Wednesday, 6 June 2018

Visibility matters for digital capabilities

Inspired by my recent debut attendance at the UCISA 'Spotlight' event, which included a workshop by Donna Lanclos and Lawrie Phipps on making our digital practices visible.  I thought I would explore this a little as I found it a really interesting thing to do.

As digital technology has become extremely embedded within our lifestyles, it can appear somewhat invisible.  To me this can pose a barrier for those that are developing their digital capabilities.  When you seek to start developing your digital capabilities, we look to what we know already.  However, if we don't know what we already know how can we progress further?  This can be true for staff when pursuing their own digital capabilities or have some reluctance to engage with digital technology.

Mapping my digital self

In a workshop I was invited to participate in an activity, I was presented a triangle with the words creation (publishing/broadcast), conversation (voices and perspectives online) and consumption (interacting with information) written on the sides of it.  I was asked to re-draw the triangle and map all the digital tools, apps and services I used to those categories.  My digital practices were self-assessed on internal/organisational (inside the triangle) and external/personal (outside the triangle).  I was then asked to use emoji stickers to place on each digital practice to express my emotions towards them.  This would have been an ideal activity to do before undertaking my Jisc Digital Discovery Tool self-assessment.

Below is my digital practice triangle.  I sketched out a much messier version during the workshop, but have tidied it up a bit here.  I'm sure there are many more digital technologies I use and more emotions to add, but this is what I came up with at the time.  When I was placing the emojis on my digital practices I found that I was applying emotional intelligence towards the things I use.  For example, I love using creative tools that allow me to express and develop things.  Or the expressive sigh towards using Microsoft Teams.  The tool is fine and works, however I found my feelings low in the way we use it for managing team projects.  Hence me feeling a bit less enthusiastic about it.  So the beauty in this activity is the cognitive and emotional mapping of what digital we use and most importantly how (the behaviour aspects).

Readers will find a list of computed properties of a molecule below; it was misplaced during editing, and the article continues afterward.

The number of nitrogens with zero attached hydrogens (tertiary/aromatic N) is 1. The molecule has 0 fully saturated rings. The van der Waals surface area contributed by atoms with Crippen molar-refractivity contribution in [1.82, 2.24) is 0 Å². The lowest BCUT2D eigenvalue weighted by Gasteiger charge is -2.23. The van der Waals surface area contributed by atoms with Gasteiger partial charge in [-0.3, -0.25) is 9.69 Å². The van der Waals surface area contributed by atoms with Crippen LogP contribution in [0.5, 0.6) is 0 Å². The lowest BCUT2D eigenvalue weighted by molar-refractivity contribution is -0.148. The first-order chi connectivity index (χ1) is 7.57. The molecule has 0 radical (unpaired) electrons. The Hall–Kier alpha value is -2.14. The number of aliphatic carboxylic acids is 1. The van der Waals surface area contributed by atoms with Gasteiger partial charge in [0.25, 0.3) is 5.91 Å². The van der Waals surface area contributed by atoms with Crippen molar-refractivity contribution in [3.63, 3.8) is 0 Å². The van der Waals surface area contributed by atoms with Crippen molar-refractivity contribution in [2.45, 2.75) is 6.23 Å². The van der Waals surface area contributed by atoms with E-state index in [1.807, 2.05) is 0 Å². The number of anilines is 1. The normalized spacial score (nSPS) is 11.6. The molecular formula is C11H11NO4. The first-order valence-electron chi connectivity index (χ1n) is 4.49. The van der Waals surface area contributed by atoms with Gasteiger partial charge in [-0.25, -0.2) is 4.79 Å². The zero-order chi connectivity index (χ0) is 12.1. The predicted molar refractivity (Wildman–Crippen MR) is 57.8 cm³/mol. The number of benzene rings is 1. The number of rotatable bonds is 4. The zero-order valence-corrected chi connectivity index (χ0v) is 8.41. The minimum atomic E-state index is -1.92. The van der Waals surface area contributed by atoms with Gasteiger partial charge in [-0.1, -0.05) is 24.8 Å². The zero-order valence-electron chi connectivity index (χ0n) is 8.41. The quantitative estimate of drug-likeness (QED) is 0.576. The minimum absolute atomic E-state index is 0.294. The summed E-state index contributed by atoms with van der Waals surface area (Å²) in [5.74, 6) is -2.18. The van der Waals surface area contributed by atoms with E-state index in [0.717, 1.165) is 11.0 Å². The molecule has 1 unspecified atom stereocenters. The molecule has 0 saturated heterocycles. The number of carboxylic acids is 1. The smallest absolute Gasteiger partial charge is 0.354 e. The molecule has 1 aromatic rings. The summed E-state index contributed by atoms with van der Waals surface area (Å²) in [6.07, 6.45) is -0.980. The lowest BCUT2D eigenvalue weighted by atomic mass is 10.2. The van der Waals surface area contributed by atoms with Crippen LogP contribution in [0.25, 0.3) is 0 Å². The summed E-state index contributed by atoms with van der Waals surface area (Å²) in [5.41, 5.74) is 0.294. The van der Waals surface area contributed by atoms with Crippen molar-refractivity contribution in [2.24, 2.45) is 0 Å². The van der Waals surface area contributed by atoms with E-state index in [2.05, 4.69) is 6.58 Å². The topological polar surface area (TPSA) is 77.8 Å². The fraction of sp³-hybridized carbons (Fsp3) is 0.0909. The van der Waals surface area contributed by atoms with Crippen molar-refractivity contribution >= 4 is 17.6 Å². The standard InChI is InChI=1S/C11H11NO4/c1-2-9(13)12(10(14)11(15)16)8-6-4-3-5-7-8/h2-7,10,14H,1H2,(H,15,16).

It's help to ask yourself the following questions as you work on your triangle.

  • Think of the digital tools, apps and services you use.  Open up your mobile phone to see what your most used apps are - that's a good starting point
  • Which of these digital tools, apps and services do you use personally and professionally?
  • How do you use them and what for?
  • Why do you carry out these particular tasks with these digital technologies?  If you can find out why you don't do certain things with that particular digital technology that helps you to determine the right tool for the task, as well as identifying learning gaps and barriers
  • What would you like to do more of with that digital technology?

Further uses

As simple as this activity appears, this is an ideal opening activity for engaging people in developing their digital capabilities.  It starts a conversation that you can have with staff or teams.  Having it visible in front of you allows you to reflect more easily on what you use and how - determining the impact and effectiveness of all things digital to you.

I feel it may be useful to share your own triangle of digital practices and get others to share theirs as that can increase buy-in.  If you show personal interest in a particular tool, app or service (rather than solely an employee/organisational perspective) and you are really enthusiastic about it, others will tap into that and want to share their love for it.  Enthusiasm is infectious, so talk more about the positive things.  Equally on the flip side you could say that about the things we don't like to use or do (which can be useful), but I would always encourage to find positive comments about them rather than get into a downward spiral of negativity.

You could take this activity online and use tools like Thinglink for example.  Upload a blank triangle with the words around the edge and then annotate with emojis and hyperlinks to the tools, apps and services.

Writing love letters was a similar activity that I did during a workshop at the UCISA event.  You could apply 'romance' to a piece of digital technology you use and exaggerate your passion, wishes and frustrations of using it.  Sounds hilarious, which it is!  Again it opens up your emotions towards your digital practices of the ways you can and can't use the digital technology.